Scorecards can be slow to update because many supply chains still use a manual system. They collate purchase orders, receipts and data into spreadsheets, and it can take weeks to complete. By the time they’ve finished, the information is already out of date and it’s time to start again. Scorecards are critical for assessing performance, and when this information isn’t available to buyers, they can’t drive change or improvement.

Suppliers are judged by their quality, cost and delivery (QCD). But the labour-intensive aspect of manual scorecards can make it hard for suppliers to meet all these KPIs. There may not be the time, or data, for the supply chain to address all of them.

Automated daily scorecards are far more efficient and can be a gamechanger. They’re faster to update, offer real-time data and communicate improvements daily. This means that buyers can make informed and timely decisions that improve the QCD performance of their supplier, and most importantly, maintain it over the long term.

Use Diagnostic Tools to Address Problems

Tracking supplier performance is just the first step. You also need to be able to diagnose and solve problems as they arise. If a shortage is holding up the supply chain, you may find yourself with irate clients and frustrated staff. A reactive approach might result in communication delays and exorbitant delivery costs.

With the use of smart analytics, not only can you work out who and what caused the delay, but you can also find out how much it’s costing the company. With this data at hand, your team of buyers, managers and analysts can initiate corrective actions that are shared and tracked with the supplier, and plan for similar occurrences in the future.

Manage Improvements Together

Working with your suppliers to improve processes and performance isn’t always easy. You may send initiatives or requests once a month, but the supplier may not have the time to respond, or they may use different guidelines to measure their progress.

By having a supplier management platform that complements your ERP, you can provide clear metrics that measure the success of an initiative and ensure its ongoing viability. Each initiative will have clear goals and accountabilities, and suppliers will receive daily updates to track their progress. This will help suppliers meet their KPIs and enable buyers to see improved efficiencies and savings on a global level.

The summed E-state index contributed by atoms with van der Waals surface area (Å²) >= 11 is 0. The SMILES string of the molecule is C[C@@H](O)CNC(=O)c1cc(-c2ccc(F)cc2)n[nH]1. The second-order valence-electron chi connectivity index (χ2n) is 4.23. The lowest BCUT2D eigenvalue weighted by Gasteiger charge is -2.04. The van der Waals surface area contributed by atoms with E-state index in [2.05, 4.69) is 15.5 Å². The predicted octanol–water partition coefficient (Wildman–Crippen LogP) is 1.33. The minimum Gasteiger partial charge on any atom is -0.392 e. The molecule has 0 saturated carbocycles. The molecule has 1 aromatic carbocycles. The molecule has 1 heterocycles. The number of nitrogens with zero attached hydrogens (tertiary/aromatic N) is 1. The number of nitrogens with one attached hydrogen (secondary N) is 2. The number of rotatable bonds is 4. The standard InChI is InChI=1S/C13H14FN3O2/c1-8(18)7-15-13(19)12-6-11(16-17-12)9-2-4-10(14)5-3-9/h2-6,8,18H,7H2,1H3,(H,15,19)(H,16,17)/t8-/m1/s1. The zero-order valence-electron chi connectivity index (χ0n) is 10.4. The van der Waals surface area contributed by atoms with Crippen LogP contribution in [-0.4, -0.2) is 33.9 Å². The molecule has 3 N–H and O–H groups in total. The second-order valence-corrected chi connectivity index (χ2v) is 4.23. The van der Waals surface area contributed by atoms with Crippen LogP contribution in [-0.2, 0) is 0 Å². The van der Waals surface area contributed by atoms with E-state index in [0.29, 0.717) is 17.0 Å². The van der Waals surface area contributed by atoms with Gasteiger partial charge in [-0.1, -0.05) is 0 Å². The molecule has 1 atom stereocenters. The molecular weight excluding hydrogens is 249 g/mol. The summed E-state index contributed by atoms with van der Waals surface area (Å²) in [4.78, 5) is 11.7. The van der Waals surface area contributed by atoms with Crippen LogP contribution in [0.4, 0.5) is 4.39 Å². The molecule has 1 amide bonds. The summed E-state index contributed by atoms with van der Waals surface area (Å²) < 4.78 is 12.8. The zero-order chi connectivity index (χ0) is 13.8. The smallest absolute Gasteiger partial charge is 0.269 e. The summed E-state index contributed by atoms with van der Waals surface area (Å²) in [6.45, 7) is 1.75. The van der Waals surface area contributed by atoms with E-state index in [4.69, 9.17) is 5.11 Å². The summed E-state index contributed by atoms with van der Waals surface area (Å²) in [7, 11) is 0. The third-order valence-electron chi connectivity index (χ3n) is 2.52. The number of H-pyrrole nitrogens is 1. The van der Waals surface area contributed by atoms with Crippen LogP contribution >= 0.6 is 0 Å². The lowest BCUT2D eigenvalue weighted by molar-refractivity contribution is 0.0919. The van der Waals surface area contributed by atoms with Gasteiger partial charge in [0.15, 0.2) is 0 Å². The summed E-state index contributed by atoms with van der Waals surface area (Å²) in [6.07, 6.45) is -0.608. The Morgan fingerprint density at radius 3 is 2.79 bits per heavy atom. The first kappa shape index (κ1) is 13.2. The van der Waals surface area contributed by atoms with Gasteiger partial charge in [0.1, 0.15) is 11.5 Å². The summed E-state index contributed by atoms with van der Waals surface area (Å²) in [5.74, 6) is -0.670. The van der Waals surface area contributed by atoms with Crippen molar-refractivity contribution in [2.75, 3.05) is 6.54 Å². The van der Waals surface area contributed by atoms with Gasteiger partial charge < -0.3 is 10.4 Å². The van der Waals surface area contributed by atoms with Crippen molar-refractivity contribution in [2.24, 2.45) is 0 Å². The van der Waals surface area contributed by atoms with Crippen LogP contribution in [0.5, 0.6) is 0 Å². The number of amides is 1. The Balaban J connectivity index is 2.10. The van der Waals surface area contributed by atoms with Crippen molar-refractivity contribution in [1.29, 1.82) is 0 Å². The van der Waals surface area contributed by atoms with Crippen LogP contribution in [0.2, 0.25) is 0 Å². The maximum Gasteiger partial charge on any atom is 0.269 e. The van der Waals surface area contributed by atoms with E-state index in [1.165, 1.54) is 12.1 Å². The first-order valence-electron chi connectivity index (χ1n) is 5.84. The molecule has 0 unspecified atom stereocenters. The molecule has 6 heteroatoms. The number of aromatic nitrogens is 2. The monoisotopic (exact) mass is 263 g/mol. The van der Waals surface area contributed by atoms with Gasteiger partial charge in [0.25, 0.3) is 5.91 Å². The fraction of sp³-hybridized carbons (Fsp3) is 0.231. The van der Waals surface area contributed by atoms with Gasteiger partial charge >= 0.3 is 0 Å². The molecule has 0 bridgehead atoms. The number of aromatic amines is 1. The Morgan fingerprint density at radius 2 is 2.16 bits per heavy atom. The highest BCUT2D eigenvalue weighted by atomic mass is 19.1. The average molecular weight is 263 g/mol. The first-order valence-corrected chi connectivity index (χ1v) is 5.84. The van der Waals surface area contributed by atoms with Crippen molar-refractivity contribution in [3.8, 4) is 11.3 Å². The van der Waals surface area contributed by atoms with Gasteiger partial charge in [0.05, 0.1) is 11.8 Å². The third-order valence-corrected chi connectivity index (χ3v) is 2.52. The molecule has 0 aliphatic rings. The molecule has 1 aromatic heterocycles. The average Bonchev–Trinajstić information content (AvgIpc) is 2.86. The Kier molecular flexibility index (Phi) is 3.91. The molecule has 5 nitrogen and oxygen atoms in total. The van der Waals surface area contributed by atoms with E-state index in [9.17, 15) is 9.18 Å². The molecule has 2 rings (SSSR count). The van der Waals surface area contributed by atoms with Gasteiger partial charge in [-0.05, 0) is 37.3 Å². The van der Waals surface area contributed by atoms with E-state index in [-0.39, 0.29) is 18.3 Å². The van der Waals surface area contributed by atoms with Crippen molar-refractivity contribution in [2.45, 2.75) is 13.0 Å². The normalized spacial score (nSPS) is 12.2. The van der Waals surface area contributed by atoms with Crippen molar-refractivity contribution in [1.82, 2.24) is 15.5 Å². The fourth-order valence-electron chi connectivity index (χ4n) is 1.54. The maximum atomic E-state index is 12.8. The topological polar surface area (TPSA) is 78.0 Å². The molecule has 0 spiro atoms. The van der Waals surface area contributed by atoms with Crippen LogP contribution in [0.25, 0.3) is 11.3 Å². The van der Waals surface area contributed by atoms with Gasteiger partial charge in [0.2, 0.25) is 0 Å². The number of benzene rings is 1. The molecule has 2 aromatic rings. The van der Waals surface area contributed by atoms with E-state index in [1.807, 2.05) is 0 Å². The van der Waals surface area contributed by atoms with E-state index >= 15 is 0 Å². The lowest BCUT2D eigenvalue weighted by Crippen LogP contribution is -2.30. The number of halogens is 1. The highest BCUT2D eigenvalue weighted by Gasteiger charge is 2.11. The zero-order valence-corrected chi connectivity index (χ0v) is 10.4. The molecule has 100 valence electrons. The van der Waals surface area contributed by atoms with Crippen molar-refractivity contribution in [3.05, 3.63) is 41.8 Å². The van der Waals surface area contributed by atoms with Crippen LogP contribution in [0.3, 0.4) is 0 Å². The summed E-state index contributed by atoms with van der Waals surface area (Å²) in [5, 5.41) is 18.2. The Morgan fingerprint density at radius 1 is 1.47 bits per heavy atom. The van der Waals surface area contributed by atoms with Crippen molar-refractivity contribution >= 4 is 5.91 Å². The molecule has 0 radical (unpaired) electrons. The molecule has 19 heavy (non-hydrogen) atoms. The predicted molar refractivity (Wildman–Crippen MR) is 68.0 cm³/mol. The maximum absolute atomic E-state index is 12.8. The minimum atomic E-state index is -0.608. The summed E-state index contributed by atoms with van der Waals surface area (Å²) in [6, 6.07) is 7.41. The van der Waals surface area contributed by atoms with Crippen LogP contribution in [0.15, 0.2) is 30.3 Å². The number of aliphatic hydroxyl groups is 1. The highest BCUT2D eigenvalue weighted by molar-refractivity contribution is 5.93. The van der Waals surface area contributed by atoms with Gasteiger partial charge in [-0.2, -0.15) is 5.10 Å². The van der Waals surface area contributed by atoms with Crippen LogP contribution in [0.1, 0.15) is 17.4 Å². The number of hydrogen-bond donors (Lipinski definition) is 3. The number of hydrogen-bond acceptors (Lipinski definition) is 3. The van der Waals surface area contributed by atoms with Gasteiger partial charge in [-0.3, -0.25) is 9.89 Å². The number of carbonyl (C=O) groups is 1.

Another way to drive improvement is to make the buyer-supplier relationships mutually beneficial. Studies have shown that both competitive and cooperative incentives, like bonuses and profit shares, can reduce costs, shorten lead times and build stronger long-term relationships with suppliers. If you do introduce an incentive scheme, make sure it is fair and achievable for both parties.

Managing a large number of vendors can be complex. Whether you’re purchasing goods, parts or raw materials, a supplier performance strategy can benefit your business in many ways. Through open communication, smart analytics and collaboration, you can do more than just build stronger relationships with your suppliers. You can optimise your supply chain, maximise profits and, most importantly, keep your customers happy.

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This is a guest blog post for Felix. All views expressed in this article are those of the author only. 

Julie Baker
Julie Baker is a versatile researcher, writer and journalist from Melbourne, Australia. Her years of experience in blogging has given her an eye for quality content, a mind for creativity and a technical aptitude for well research content. Self-motivation and passion are what feeds Julie's eagerness to learn about a broad range of topics.